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Syracuse Basketball: How the Shortened Shot Clock is Affecting the Orange

The 30-second clock hasn't been kind to Syracuse.

Kevin Jairaj-USA TODAY Sports

In November, Syracuse coach Jim Boeheim told the Associated Press he didn't think the NCAA's decision to shorten the shot clock in men's college basketball would "have any effect at all."

"Most teams shoot between 12 and 16 seconds," he said. "... I think if you went to 24, there would be a noticeable effect, but not 30."

Boeheim's rationale wasn't necessarily misguided. According to Kenpom, SU's average offensive possession lasted 16.5 seconds in 2014-15. Meanwhile, the slowest-paced team in the ACC and one of the slowest in the country — Virginia — still only took 21.1 seconds to get a shot off on an average possession.

Twelve games into the 2015-16 season, though, the new shot clock has had a pretty sizable effect on the Orange — and for the worse. In the last five seconds of the shot clock, Syracuse is effectively shooting 36.4% from the field, down from 43.8% a season ago, according to Hoop-Math. Making matters worse, 19.8% of SU's non-transition shots have occurred within the last five seconds of the shot clock, compared to just 8.1% in 2014-15.

In fact, Syracuse has attempted 103 shots in the last five seconds of the shot clock this season, only 10 fewer than it took in 31 games last season.

That's a trend that has followed most teams this season, although it hasn't always been as significant as it has in Syracuse's case. In the ACC, 13 of 15 teams are taking a higher percentage of shots within the last five seconds of the shot clock than they did last season.

However, those teams haven't all been negatively affected by the new rule, as shown in the table below. Nine of the 15 teams have actually seen their effective field goal percentage improve in the last five seconds of the shot clock, indicating that the new clock hasn't made it more difficult to score across the board.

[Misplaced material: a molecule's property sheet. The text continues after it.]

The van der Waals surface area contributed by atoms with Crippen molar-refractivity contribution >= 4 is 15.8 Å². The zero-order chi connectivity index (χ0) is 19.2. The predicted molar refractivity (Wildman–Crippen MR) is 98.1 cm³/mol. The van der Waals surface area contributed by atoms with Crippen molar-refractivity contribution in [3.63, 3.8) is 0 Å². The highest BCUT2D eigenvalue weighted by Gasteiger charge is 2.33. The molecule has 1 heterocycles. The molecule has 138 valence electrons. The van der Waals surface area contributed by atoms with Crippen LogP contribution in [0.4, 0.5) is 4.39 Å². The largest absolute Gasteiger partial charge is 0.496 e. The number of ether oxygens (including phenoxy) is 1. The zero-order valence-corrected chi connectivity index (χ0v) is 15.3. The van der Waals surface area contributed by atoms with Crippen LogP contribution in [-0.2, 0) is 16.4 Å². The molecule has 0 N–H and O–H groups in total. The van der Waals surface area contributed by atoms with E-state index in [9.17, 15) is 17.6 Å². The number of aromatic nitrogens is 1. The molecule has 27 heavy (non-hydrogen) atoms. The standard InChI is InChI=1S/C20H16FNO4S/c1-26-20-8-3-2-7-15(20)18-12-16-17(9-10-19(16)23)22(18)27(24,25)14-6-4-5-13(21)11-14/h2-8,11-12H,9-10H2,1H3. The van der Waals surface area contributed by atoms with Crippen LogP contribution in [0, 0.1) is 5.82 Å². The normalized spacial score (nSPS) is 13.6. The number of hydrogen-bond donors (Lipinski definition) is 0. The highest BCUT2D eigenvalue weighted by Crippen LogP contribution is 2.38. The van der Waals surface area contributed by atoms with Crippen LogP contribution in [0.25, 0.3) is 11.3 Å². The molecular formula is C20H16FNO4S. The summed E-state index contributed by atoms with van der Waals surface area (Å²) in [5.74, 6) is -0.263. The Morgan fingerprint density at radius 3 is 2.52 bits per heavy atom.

Late offense statistics
Team eFG% in last 5 seconds of shot clock, 2014-15 Percentage of non-transition shots occurring in last five seconds of shot clock, 2014-15 eFG% in last 5 seconds of shot clock, 2015-16 Percentage of non-transition shots occurring in last five seconds of shot clock, 2015-16
Syracuse 43.8% 8.1% 36.4% (-7.4%) 19.8% (+11.7%)
Boston College 44.2% 14.9% 51.6% (+7.4%) 19.4% (+4.5%)
Clemson 44.2% 14.1% 42.9% (-1.3%) 18.8% (+4.7%)
Duke 59.8% 13.7% 61.8% (+2.0%) 13.1% (-0.6%)
Florida State 44.9% 12.2% 30.6% (-14.3%) 19.0% (+6.8%)
Georgia Tech 30.5% 14.5% 33.0% (+2.5%) 16.5% (+2.0%)
Louisville 45.3% 11.9% 45.4% (+0.1%) 9.5% (-2.4%)
Miami 44.8% 14.2% 48.3% (+3.5%) 17.8% (+3.6%)
North Carolina 41.5% 5.2% 39.1% (-2.4%) 8.3% (+3.1%)
NC State 43.4% 14.1% 42.3% (-1.1%) 19.8% (+5.7%)
Notre Dame 50.2% 16.3% 55.2% (+5.0%) 26.0% (+9.7%)
Pittsburgh 42.3% 16.7% 46.5% (+4.2%) 16.8% (+0.1%)
Virginia 43.8% 13.7% 53.1% (+9.3%) 20.9% (+7.2%)
Virginia Tech 47.0% 14.1% 45.9% (-1.1%) 15.5% (+1.4%)
Wake Forest 38.9% 7.9% 57.3% (+18.4%) 12.0% (+4.1%)

In Syracuse's case, there are ways, at least theoretically, to fix the problems the shortened clock has caused. For starters, the Orange might want to do what they can to ensure that Trevor Cooney and Malachi Richardson don't possess the ball late in the clock.

Cooney and Richardson, who haven't had much success this season at creating their own shots, are leading SU with 26 and 21 shots, respectively, in the last five seconds of the shot clock. Cooney is effectively shooting a dismal 36.5% in those scenarios — down from an exceptional 68.3% last season — while Richardson has been even worse, effectively shooting 23.8%.

As obvious as it sounds, Michael Gbinije — who has been the Orange's best player by a wide margin this season — should have the ball in his hands with the shot clock winding down. He's effectively shooting 60.5% on 19 shots taken in the last five seconds of the clock, by far the best mark on the team.

Of course, that would likely lead to defenses paying even more attention to Gbinije, making it difficult for him to keep up that prolific pace. But as he proved against Colgate, Gbinije is capable of being an adept passer out of double teams. And when he's passing out of double teams, it means someone else is open, which would likely result in better statistics late in the shot clock for Cooney, Richardson and others.

In any scenario, Syracuse would be wise to find some solution to its late offense troubles if it hopes to have success in ACC play. The Orange rank 14th in the conference in offensive rating and 11th in Kenpom's adjusted offensive efficiency rating. On that end of the court, they'll need to get better if they expect to keep up.